No, but he could certainly make new boxing paintings. After more than 30 years, Ushio was back in his boxing trunks.
Meanwhile — with son Alex now grown up — Noriko had returned to engraving. But in 2006, resenting Ushio’s treatment of her (he’d been a serious alcoholic for years, though he now says he’s allergic to the stuff and doesn’t touch it), Noriko created her semi-autobiographical cartoon character, Cutie. Cutie is generally naked — she’s so poor she can’t afford clothes. And she loves — but often argues with — Bullie. (Ushio is “bull” in Japanese, so “Bullie” is not really related to “bully,” but his name does explain Bullie’s occasional resemblance to one of Picasso’s minotaurs.) The impish Cutie even takes over some of the documentary, Cutie and the Boxer.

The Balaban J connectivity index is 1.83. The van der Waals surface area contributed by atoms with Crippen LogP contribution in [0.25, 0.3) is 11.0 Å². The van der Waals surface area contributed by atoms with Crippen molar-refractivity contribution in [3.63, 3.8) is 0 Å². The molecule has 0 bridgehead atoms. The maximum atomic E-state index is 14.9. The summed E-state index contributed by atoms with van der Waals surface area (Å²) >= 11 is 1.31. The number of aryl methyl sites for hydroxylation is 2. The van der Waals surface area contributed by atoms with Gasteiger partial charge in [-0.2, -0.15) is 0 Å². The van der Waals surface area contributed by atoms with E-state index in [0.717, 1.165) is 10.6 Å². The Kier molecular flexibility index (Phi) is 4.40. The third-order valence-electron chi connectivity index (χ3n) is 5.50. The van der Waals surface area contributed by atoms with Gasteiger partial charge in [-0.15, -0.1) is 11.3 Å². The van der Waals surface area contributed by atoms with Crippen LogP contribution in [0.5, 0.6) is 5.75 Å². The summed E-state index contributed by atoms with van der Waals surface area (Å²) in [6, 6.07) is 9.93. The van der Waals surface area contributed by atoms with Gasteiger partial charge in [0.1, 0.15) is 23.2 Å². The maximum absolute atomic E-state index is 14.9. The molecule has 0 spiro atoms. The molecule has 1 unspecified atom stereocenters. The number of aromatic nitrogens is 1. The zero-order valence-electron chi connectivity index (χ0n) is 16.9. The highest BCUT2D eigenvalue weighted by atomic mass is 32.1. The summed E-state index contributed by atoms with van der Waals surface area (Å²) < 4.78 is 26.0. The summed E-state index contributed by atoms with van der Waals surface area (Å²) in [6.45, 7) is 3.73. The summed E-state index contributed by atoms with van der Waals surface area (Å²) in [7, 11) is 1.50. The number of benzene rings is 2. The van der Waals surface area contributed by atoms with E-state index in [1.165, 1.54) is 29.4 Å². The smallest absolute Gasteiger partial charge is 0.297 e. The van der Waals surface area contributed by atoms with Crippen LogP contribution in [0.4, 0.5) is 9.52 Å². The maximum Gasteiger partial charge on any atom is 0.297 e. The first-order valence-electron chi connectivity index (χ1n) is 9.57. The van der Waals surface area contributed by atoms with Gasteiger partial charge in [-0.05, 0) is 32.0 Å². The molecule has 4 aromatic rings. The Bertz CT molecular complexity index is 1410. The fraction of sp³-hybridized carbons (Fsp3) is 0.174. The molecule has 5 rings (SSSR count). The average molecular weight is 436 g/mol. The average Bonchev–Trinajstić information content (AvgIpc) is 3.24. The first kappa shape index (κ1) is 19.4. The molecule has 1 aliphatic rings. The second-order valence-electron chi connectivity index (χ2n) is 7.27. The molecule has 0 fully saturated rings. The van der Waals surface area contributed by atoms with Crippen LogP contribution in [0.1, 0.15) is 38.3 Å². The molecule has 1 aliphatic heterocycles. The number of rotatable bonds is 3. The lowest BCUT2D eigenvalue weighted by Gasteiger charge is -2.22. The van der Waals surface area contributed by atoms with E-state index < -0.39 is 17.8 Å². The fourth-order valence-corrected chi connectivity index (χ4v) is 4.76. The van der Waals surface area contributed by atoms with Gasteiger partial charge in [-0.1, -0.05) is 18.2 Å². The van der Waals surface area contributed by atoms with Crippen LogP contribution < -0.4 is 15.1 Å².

The movie is a love story, Noriko insists. But Cutie does get her own punches in. It is a love story, Ushio glumly agrees. Which is why he hated it at first, he says: “My taste is very strong and powerful and aggressive.”
But he admits he can’t deny the effect Cutie and the Boxer has had. Three days before their performance at Kirk Hopper Gallery, the Shinoharas went out for breakfast. They walked to the nearby Allgood Café.
“And the waitress recognized us,” says an excited Noriko.
“Yes, Noriko and Ushio,” he chimes in. “Cutie and the Boxer!”
“And she was so happy and she said she was a photographer,” Noriko continues. “And we talked about photography and so at the end, when I was going to pay, she said, ‘On me’ — on her.”
“Unbelievable!” Ushio cries.